Sigma Alpha Epsilon chapter ordered to cease activities by national headquarters
February 14, 2017
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Northwestern’s Sigma Alpha Epsilon fraternity chapter has been ordered by its national headquarters to halt chapter operations “until further notice,” after the University notified students last week of an investigation into a report of multiple alleged sexual assaults and possible druggings at the fraternity house.
Brandon Weghorst, a spokesman for SAE’s national organization, said they made the decision to issue a “cease-and-desist order” to the chapter on Thursday. The measure comes amid the headquarters’ own investigations into “separate sexual-assault and alcohol violations regarding the group,” according to a statement on the headquarters’ website.
Weghorst said in an email to The Daily that the order was part of “routine protocol,” meaning chapter activity must halt until after the organization’s investigation is complete. SAE is prohibited from participating in any social activities or university events under the order, Weghorst said, but chapter members will be able to stay in the SAE house as of now.
The SAE house is under private ownership, Weghorst said, and the national organization has no control over it.
The sanction comes after the University issued a security alert to students on Feb. 6 saying it had received a report alleging four female students were possibly given a date rape drug at the SAE fraternity house on Jan. 21. The report alleges that two believe they were sexually assaulted. University spokesman Bob Rowley told The Daily that the SAE-related report was anonymous at the time the alert was sent to students via email.
“When incidents are brought to our attention, we take immediate action, and will not hesitate to take corrective actions or impose sanctions on any member or chapter that fails to follow the stringent guidelines we set forth,” the statement from SAE headquarters said.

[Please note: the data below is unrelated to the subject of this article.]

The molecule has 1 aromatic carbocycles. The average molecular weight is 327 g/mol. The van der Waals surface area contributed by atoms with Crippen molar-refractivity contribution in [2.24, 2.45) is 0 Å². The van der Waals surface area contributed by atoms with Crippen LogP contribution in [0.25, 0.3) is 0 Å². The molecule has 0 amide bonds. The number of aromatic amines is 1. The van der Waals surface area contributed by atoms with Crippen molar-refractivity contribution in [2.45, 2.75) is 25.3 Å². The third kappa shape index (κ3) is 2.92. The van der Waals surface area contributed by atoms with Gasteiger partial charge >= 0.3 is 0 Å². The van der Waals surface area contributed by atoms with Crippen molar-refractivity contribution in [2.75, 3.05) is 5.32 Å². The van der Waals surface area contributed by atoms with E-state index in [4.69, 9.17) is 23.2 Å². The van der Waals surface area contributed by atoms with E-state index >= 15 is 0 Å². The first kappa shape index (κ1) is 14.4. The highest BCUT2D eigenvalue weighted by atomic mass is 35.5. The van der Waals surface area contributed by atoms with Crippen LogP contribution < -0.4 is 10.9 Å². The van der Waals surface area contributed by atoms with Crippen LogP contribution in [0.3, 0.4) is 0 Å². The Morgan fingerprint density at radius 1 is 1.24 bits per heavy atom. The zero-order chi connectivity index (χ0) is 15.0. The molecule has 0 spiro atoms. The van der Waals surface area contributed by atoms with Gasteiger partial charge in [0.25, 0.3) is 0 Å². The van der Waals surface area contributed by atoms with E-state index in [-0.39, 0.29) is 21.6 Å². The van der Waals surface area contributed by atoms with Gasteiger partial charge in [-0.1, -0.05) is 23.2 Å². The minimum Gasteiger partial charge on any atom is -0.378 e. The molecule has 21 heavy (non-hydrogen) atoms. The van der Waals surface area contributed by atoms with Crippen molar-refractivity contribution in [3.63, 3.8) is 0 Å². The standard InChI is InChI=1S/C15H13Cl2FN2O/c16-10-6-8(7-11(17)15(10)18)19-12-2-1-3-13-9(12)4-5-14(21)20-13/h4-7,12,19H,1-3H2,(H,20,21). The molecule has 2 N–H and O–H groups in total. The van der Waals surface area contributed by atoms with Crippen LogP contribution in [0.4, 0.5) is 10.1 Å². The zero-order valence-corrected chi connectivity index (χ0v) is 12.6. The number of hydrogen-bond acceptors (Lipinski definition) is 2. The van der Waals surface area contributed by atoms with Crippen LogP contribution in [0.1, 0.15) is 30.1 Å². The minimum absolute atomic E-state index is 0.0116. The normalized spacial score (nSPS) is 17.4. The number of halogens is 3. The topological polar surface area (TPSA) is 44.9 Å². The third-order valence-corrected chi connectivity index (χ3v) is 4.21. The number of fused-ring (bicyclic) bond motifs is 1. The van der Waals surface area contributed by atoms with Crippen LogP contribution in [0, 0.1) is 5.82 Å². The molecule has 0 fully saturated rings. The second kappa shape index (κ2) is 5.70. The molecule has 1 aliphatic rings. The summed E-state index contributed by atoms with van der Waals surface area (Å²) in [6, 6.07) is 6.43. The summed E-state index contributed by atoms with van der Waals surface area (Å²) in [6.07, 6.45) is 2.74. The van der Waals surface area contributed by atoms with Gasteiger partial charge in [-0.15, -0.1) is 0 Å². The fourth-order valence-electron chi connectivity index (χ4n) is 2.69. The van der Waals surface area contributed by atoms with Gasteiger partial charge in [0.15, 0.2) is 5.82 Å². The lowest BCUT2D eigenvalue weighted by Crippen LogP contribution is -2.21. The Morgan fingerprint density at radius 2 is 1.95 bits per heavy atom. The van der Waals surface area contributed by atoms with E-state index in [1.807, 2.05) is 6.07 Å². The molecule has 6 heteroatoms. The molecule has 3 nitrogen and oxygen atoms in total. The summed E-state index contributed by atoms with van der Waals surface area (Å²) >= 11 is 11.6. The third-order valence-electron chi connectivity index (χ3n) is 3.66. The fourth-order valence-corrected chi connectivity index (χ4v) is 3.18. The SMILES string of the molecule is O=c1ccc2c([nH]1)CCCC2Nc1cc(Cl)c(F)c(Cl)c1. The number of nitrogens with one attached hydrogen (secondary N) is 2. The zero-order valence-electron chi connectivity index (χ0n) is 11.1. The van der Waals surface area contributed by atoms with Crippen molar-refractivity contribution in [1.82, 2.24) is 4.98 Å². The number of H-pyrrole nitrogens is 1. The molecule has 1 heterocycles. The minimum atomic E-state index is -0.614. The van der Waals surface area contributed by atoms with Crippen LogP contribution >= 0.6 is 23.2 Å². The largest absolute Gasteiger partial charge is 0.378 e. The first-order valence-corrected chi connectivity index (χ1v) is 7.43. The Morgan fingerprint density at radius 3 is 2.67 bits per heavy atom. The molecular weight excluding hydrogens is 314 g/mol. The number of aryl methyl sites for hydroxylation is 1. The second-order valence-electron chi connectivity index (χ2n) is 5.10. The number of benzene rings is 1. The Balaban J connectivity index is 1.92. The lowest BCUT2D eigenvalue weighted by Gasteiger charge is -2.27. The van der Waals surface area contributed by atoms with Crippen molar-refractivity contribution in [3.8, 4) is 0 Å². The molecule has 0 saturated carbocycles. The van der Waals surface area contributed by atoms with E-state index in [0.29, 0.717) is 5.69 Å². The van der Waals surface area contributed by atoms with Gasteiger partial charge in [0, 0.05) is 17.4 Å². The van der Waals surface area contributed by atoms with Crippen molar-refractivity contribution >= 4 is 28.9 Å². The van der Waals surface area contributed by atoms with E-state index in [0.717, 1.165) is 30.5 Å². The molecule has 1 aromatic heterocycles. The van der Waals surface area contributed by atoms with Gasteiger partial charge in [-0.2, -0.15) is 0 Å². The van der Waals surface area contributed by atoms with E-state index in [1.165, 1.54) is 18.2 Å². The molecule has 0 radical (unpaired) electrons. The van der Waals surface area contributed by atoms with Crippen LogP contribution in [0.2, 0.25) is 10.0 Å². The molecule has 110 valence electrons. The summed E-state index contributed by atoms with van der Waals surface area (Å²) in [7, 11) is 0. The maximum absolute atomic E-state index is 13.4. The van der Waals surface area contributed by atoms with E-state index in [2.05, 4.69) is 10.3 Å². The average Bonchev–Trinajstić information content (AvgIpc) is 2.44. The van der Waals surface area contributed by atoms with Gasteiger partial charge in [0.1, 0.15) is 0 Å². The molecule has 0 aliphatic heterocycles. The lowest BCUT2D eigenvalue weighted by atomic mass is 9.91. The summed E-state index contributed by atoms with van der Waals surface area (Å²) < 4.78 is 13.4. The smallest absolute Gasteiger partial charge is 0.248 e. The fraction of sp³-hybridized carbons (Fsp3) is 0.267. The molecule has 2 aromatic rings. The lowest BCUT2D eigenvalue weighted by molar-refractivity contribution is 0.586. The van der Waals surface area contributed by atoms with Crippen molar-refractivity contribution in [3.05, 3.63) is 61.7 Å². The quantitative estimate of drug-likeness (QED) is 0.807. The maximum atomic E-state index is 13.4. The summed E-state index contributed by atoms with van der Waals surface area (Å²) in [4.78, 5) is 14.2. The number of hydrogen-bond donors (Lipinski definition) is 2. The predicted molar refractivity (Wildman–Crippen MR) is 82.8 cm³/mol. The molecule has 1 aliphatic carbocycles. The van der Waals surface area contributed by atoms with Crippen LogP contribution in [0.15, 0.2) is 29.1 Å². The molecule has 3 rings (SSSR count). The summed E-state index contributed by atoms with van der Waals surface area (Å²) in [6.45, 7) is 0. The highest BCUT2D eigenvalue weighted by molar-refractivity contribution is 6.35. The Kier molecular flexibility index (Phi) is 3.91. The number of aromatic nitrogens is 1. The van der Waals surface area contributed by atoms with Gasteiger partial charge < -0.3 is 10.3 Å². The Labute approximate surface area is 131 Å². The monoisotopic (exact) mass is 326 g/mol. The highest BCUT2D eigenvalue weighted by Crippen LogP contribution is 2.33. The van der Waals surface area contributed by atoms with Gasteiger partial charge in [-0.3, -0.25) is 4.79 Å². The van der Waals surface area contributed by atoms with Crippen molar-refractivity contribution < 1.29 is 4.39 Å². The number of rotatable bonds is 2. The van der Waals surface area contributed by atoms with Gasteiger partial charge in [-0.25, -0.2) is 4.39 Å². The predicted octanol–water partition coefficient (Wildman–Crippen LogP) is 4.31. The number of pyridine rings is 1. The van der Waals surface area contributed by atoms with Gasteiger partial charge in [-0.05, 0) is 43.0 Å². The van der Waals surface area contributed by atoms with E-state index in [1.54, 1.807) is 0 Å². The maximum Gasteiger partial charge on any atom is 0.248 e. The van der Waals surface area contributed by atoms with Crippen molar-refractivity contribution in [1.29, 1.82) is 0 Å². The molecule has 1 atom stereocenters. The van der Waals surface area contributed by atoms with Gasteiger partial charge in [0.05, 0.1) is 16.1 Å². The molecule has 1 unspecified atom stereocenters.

The headquarters sent The Daily a statement last Tuesday saying the national organization had launched an investigation into the Northwestern chapter, separate from Northwestern’s investigation.
“We are looking at everything for the chapter from a health and safety standpoint,” Weghorst said. “(We) want to look at the chapter’s social events and how they have conducted them, and whether or not they are complying with what we expect.”
Weghorst said any potential future punitive actions would depend on the circumstances of the investigation but that the SAE national organization typically does not recognize groups not recognized by the university.
The email, sent by Chief of Police Bruce Lewis, also said the University received another anonymous report on Feb. 3 alleging that a female student had been sexually assaulted and potentially given a date rape drug at a separate, unnamed fraternity house the previous night.
On Friday afternoon, hundreds of students staged a protest demanding the removal of SAE’s chapter from campus, marching from the house on North Campus to the headquarters’ building on Sheridan Road. The SAE headquarters’ statement said it “respects the rights” of those who planned to participate in the march.
The Interfraternity Council executive board and chapter presidents decided on Feb. 8 to suspend social events indefinitely following the reports.
NU’s SAE chapter president did not respond to requests for comment. Interfraternity Council president Rodney Orr declined to comment.
This article was updated at 4:45 p.m. with additional comments from SAE national spokesman Brandon Weghorst.